A solar eclipse, an event that occurs when the moon passes directly between the sun and the earth, is a relatively rare occurrence.
The total solar eclipse fondly nicknamed “The Great American Eclipse,” which will cast its shadow from the coast of Oregon to South Carolina on August 21, is an even rarer event. The last time a total eclipse crossed the continental United States was in 1919.
Unfortunately for us desert dwellers, California is not in the path of totality. However, we will be able to see a partial eclipse of about 60-75 percent.
There is one important caveat when observing a partial eclipse: Never – and I cannot emphasize this strongly enough – look directly at the eclipse without special glasses. You can permanently damage your eyes if you look directly at it. NASA and the American Astronomical Society have a list of manufacturers who make safe glasses for eclipse viewing. (https://eclipse.aas.org/resources/solar–filters).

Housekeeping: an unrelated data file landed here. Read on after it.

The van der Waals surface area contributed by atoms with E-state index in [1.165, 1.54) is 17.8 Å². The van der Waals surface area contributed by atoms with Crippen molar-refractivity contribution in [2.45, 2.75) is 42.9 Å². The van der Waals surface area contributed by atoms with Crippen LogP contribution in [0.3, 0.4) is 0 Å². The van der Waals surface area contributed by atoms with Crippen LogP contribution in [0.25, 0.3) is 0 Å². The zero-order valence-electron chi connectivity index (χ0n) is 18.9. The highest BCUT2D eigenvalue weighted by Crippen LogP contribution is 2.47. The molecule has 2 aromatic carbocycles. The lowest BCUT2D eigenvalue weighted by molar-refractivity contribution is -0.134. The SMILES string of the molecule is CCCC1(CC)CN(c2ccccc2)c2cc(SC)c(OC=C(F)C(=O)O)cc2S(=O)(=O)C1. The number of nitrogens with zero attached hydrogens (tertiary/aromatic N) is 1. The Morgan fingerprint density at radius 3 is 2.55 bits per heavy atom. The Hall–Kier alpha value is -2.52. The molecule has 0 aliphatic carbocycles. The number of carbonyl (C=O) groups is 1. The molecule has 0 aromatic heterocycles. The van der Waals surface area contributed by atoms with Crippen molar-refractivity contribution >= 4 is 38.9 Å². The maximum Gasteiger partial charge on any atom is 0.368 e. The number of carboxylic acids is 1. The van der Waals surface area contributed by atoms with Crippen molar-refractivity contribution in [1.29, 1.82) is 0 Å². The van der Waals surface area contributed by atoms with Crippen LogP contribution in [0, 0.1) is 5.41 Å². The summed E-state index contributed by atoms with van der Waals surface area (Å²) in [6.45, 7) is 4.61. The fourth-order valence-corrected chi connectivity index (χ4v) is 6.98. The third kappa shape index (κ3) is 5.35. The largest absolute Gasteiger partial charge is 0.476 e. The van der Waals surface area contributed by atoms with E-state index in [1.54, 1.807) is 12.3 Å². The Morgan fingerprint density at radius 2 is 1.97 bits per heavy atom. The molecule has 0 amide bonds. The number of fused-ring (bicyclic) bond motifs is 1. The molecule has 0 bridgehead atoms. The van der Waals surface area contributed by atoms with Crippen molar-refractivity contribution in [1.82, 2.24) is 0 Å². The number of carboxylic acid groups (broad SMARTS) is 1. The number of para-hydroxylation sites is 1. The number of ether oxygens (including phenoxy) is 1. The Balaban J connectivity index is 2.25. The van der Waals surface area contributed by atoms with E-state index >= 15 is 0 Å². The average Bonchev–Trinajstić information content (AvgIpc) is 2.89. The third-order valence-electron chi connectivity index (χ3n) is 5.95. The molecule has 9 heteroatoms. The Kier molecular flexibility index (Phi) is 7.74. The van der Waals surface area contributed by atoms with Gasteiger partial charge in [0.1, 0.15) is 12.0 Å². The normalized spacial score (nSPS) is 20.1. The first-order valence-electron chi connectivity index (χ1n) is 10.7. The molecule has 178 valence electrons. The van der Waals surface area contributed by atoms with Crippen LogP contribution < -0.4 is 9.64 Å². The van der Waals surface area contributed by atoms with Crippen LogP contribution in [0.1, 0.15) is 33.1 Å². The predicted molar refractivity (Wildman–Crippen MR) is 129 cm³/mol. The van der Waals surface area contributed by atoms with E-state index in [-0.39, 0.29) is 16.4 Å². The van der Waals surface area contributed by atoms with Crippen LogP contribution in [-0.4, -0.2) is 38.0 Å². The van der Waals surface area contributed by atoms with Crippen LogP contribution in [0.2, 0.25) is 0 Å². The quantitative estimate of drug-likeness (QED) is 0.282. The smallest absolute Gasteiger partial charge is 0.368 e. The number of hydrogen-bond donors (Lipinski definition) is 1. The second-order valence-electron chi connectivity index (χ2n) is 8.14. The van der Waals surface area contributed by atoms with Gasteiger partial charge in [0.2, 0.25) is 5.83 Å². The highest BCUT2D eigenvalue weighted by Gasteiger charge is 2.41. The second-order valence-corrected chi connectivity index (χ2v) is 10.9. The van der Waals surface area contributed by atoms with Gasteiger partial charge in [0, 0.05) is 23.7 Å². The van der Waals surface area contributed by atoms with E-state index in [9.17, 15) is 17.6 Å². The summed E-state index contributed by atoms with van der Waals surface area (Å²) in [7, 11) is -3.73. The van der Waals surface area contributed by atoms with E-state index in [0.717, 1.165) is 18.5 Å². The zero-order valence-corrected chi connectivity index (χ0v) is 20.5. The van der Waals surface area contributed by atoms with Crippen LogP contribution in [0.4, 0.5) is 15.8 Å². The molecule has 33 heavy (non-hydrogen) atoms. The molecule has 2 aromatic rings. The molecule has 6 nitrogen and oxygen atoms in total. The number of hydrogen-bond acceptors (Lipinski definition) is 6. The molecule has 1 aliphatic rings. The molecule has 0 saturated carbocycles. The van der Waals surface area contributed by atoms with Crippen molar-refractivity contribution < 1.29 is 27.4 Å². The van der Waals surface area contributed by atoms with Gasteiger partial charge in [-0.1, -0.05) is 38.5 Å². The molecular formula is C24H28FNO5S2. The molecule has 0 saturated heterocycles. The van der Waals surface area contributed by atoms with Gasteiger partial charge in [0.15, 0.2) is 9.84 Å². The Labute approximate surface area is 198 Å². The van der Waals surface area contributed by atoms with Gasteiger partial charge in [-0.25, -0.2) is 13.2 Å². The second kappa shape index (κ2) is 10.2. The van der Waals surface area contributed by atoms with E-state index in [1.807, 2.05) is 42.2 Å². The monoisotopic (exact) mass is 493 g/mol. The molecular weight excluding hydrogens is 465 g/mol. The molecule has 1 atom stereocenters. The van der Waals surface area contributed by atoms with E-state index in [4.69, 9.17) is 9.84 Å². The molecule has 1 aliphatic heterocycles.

Even though we will not be able to observe a total eclipse, there will still be several watching parties being held across the desert:
Palm Springs Library, 300 S. Sunrise Way – The viewing party on August 21 is from 9:30 to 10:45 AM. There will be community information booths and a live radio broadcast. For more information – palmspringslibrary.org.
Top of the Tram – People can watch the eclipse from the viewing deck of the Tramway’s Mountain station. The park will provide NASA-approved solar viewing glasses to the first 50 people and will have a telescope with a solar filter available. Tram tickets cost $23.95 for seniors. For more information – pstramway.com.
High Desert – Sky’s The Limit Observatory and Nature Center, 9697 Utah Trail, 29 Palms – viewing starts at 9:45 AM. Solar viewing glasses will be provided and a solar telescope will be set up for viewing. No admittance fee. For more information – skysthelimit29.org.
For those who cannot attend any of the watching events, the NASA channel will be broadcasting the event on their cable channel and YouTube, and various news channels like CNN will be covering it as well.
For more information about the eclipse please visit eclipse2017.nasa.gov. It’s a great website.
Happy and safe viewing!